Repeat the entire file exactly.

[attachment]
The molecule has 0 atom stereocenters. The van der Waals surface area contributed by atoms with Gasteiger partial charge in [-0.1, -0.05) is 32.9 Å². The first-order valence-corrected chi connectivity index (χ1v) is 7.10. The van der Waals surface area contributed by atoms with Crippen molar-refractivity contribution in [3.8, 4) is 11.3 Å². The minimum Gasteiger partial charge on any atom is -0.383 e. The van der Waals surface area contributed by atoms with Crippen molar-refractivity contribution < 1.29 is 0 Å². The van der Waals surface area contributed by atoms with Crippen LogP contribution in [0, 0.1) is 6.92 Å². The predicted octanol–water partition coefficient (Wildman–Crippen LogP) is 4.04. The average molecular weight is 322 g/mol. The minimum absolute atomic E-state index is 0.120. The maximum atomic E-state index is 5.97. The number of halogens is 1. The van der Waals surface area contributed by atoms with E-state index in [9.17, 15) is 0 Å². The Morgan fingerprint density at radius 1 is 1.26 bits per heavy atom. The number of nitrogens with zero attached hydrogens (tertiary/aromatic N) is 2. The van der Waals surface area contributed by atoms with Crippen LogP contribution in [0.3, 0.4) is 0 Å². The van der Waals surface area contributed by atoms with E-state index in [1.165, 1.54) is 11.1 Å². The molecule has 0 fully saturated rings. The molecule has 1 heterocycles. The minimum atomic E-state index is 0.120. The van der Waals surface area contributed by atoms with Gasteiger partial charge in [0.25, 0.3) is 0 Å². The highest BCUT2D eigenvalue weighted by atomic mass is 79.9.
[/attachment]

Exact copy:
The molecule has 0 atom stereocenters. The van der Waals surface area contributed by atoms with Gasteiger partial charge in [-0.1, -0.05) is 32.9 Å². The first-order valence-corrected chi connectivity index (χ1v) is 7.10. The van der Waals surface area contributed by atoms with Crippen molar-refractivity contribution in [3.8, 4) is 11.3 Å². The minimum Gasteiger partial charge on any atom is -0.383 e. The van der Waals surface area contributed by atoms with Crippen molar-refractivity contribution < 1.29 is 0 Å². The van der Waals surface area contributed by atoms with Crippen LogP contribution in [0, 0.1) is 6.92 Å². The predicted octanol–water partition coefficient (Wildman–Crippen LogP) is 4.04. The average molecular weight is 322 g/mol. The minimum absolute atomic E-state index is 0.120. The maximum atomic E-state index is 5.97. The number of halogens is 1. The van der Waals surface area contributed by atoms with E-state index in [9.17, 15) is 0 Å². The Morgan fingerprint density at radius 1 is 1.26 bits per heavy atom. The number of nitrogens with zero attached hydrogens (tertiary/aromatic N) is 2. The van der Waals surface area contributed by atoms with Crippen LogP contribution in [0.3, 0.4) is 0 Å². The van der Waals surface area contributed by atoms with E-state index in [1.165, 1.54) is 11.1 Å². The molecule has 0 fully saturated rings. The molecule has 1 heterocycles. The minimum atomic E-state index is 0.120. The van der Waals surface area contributed by atoms with Gasteiger partial charge in [0.25, 0.3) is 0 Å². The highest BCUT2D eigenvalue weighted by atomic mass is 79.9.